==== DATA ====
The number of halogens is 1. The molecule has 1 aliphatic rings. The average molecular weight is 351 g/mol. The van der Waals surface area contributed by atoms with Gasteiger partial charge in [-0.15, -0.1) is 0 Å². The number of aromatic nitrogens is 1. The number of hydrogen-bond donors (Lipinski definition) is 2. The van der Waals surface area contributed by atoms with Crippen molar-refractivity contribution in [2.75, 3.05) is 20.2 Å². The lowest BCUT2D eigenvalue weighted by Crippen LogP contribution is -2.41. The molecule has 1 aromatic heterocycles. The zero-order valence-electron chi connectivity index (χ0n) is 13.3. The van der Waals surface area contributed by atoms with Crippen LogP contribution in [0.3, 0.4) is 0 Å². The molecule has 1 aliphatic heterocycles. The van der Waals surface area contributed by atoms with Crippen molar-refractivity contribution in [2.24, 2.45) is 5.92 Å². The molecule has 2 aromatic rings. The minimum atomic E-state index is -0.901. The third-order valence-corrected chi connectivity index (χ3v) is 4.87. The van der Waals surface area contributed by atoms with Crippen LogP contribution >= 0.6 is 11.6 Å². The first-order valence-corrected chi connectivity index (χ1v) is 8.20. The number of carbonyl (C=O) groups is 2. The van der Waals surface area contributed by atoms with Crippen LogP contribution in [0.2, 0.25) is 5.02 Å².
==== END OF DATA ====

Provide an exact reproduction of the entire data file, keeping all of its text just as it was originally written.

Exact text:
The number of halogens is 1. The molecule has 1 aliphatic rings. The average molecular weight is 351 g/mol. The van der Waals surface area contributed by atoms with Gasteiger partial charge in [-0.15, -0.1) is 0 Å². The number of aromatic nitrogens is 1. The number of hydrogen-bond donors (Lipinski definition) is 2. The van der Waals surface area contributed by atoms with Crippen molar-refractivity contribution in [2.75, 3.05) is 20.2 Å². The lowest BCUT2D eigenvalue weighted by Crippen LogP contribution is -2.41. The molecule has 1 aromatic heterocycles. The zero-order valence-electron chi connectivity index (χ0n) is 13.3. The van der Waals surface area contributed by atoms with Crippen LogP contribution in [0.3, 0.4) is 0 Å². The molecule has 1 aliphatic heterocycles. The van der Waals surface area contributed by atoms with Crippen molar-refractivity contribution in [2.24, 2.45) is 5.92 Å². The molecule has 2 aromatic rings. The minimum atomic E-state index is -0.901. The third-order valence-corrected chi connectivity index (χ3v) is 4.87. The van der Waals surface area contributed by atoms with Crippen LogP contribution >= 0.6 is 11.6 Å². The first-order valence-corrected chi connectivity index (χ1v) is 8.20. The number of carbonyl (C=O) groups is 2. The van der Waals surface area contributed by atoms with Crippen LogP contribution in [0.2, 0.25) is 5.02 Å².